Have a good repertoire of campfire cooking recipes. You can get all you need on our YouTube channel here.
One of the things I found was that I didn’t have my stuff properly organized which meant that I spent a whole lot of time and energy looking for things in the back of my car. Placing items in bins actually saves space and means you always know where everything is. It keeps things dry and your gear is less likely to get damaged or lost.
Laundry and Showers
You need to have a solution for both of these issues on long trips. I have a big basin that I use for dishes, laundry and washing when the campsite doesn’t have facilities. Use only biodegradable soaps for all your cleaning needs. There are some camping soaps that are great for washing everything from hair to smelly socks and dirty dishes, so make sure you have a good supply.
I have two lids for my big gallon water jug. One has holes in so I can wedge it in a tree and have a shower. I heat water on the fire, pop it in the jug, screw on the lid with holes and… instant shower! I use the non-holey lid for storing water.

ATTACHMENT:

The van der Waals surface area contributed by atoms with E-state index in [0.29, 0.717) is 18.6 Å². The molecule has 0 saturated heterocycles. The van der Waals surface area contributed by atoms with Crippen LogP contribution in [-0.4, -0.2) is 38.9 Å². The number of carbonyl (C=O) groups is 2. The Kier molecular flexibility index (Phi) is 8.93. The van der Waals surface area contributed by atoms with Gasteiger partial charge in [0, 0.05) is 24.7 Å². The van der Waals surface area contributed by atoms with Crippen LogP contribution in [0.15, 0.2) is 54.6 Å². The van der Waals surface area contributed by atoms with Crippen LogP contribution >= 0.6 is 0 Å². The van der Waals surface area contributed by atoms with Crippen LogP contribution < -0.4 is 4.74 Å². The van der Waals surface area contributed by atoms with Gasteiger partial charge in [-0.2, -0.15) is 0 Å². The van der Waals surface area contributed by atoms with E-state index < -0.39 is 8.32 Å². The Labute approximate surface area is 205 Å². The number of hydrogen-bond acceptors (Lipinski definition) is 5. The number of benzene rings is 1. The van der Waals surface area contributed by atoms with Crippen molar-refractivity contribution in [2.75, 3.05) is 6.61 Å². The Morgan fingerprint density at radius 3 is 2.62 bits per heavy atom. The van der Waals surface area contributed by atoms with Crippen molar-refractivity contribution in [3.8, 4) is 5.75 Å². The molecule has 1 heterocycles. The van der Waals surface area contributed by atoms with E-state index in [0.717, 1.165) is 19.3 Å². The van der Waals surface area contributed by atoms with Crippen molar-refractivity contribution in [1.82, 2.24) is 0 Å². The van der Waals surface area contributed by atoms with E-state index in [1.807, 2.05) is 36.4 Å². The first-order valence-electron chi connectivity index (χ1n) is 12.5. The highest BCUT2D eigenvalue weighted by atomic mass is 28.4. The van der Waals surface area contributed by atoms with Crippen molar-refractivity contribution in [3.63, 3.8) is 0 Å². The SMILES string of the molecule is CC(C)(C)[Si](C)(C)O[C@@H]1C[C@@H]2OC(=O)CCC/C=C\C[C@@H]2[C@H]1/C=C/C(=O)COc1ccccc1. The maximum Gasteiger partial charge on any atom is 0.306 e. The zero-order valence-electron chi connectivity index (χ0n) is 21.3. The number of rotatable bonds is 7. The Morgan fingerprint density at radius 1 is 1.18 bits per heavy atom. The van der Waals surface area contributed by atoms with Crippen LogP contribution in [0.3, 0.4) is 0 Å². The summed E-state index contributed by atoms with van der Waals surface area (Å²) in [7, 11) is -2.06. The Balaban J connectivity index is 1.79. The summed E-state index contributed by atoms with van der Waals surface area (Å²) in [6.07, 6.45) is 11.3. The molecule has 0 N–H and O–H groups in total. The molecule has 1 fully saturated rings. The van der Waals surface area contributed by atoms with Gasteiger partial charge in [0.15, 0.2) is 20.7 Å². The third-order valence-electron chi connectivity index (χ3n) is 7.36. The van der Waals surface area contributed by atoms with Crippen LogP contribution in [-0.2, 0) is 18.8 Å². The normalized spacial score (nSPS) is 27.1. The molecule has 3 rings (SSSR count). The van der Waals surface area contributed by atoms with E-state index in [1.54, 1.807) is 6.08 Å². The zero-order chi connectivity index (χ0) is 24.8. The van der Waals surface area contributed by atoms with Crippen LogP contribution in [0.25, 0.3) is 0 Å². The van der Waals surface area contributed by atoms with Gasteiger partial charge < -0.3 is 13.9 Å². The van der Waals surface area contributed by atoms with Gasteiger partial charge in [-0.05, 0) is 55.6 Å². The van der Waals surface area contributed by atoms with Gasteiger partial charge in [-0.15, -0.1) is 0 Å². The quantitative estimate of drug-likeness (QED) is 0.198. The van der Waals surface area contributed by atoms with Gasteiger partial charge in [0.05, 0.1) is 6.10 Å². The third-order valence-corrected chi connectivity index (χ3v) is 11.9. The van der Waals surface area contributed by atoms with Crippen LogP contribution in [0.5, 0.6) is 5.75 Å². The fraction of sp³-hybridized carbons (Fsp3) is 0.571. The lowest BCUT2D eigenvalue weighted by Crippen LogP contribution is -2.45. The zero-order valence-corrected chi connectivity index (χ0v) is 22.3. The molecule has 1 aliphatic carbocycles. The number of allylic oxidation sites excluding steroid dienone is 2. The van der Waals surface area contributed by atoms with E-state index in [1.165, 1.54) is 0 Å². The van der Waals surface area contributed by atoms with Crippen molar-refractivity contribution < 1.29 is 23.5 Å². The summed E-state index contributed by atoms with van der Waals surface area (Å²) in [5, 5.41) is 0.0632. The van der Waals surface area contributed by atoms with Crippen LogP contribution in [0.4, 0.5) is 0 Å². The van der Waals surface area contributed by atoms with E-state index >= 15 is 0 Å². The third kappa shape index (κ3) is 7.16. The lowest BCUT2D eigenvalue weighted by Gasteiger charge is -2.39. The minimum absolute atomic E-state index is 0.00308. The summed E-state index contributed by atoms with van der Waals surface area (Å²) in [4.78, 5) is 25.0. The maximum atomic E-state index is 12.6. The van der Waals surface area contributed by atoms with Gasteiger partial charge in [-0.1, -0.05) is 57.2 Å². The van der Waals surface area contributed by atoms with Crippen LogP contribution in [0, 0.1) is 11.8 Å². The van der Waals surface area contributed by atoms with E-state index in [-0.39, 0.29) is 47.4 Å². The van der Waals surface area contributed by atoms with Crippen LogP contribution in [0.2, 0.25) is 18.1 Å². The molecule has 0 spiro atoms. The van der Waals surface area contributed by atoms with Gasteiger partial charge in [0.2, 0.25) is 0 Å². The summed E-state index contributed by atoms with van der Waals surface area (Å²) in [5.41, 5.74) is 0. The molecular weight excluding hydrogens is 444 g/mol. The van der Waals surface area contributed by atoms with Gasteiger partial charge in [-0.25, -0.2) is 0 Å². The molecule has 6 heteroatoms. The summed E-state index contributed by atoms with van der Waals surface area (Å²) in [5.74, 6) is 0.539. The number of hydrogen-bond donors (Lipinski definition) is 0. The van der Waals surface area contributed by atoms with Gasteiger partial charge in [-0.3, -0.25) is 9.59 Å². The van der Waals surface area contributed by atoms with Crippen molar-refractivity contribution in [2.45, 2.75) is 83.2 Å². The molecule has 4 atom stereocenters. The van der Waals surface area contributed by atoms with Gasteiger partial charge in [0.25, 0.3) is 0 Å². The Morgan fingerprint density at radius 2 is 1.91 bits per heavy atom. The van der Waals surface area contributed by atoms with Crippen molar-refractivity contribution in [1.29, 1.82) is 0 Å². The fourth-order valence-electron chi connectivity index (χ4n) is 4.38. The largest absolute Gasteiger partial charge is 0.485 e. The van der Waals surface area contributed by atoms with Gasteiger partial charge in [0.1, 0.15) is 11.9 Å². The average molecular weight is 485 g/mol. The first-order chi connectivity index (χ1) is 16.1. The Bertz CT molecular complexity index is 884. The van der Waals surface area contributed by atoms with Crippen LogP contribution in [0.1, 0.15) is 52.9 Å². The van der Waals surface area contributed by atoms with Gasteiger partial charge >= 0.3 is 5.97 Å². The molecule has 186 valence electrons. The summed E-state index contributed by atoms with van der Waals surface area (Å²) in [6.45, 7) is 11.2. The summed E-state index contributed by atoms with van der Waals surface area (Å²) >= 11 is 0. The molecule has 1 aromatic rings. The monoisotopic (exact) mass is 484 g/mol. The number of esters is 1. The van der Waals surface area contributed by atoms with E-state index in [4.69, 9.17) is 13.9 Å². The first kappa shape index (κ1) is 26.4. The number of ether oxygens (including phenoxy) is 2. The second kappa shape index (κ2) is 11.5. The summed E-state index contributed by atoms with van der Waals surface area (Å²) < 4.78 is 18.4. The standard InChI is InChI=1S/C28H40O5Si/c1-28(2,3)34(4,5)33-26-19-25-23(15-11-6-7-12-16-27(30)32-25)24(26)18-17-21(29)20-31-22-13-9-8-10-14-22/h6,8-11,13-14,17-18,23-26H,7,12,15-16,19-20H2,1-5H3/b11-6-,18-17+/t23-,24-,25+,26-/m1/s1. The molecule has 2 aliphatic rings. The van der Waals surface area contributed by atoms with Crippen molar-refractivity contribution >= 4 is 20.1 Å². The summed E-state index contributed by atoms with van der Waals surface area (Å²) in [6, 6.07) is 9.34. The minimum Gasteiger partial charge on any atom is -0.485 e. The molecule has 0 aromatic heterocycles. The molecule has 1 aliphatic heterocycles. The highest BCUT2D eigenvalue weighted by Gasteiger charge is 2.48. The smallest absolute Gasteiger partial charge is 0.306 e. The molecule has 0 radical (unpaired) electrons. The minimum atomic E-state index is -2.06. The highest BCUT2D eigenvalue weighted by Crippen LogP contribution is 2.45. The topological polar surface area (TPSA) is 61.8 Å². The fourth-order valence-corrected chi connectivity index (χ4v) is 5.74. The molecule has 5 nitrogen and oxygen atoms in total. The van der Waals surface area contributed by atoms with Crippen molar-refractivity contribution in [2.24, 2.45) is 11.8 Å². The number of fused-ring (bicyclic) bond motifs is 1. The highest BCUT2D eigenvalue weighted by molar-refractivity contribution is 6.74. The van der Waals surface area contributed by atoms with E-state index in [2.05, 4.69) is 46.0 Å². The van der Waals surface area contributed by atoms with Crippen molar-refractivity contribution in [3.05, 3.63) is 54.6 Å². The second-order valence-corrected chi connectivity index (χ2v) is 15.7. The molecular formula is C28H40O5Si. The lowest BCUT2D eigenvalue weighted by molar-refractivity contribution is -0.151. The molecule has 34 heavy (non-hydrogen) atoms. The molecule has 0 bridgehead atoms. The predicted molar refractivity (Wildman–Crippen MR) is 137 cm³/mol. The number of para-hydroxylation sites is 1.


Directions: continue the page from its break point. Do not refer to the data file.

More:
A rope that can double as a clothing line is a good idea for drying laundry, wet towels and bathing suits.
You want to keep your favorite natural places pristine, so make sure you have a good supply of garbage bags that you can use to pack out your trash and dispose of it responsibly in the nearest town. Do not burn your garbage.
Bears and other critters often see campsites as an easy way to get free food. Before you hunker own for the night, make sure that all food is securely locked in the car and that your dishes are clean. The scent of some toiletries also attract animals so those are better off in the car too.
If you are hiking in, take a long rope so you can hang your backpack in a tree safely away from your campsite.
Musical instruments, cards, books and other games are a great idea to augment your campsite fun. You can get solar-panel chargers to power electronic devices like phones and tablets, but we suggest you unplug for a while.
Take camping lights and headlights so you can have enough light in your campsite to move around easily. Solar-powered lights are great here too. I use solar-powered garden lights with stakes as tent pegs so I can find my tent without falling over the ropes.
Take functional, practical clothing that can be layered for cooler weather and stripped off when it gets hot. Opt for lighter colors as mosquitoes are attracted to darker hues. Hiking boots and a pair of sandals for around the camp should be all you need for footwear.
Also take a large backpack for hiking expeditions and a smaller day pack for short hikes, picnics and sightseeing.
Take a Break
For longer trips, plan a hotel stay every now and then. You will not believe how amazing a hot shower, clean sheets and room service can feel after a couple of weeks in the wild.
Need camping recipes? Get the Flaming Marshmallow’s Guide to Campfire Cooking here: http://amzn.to/2oxHB2H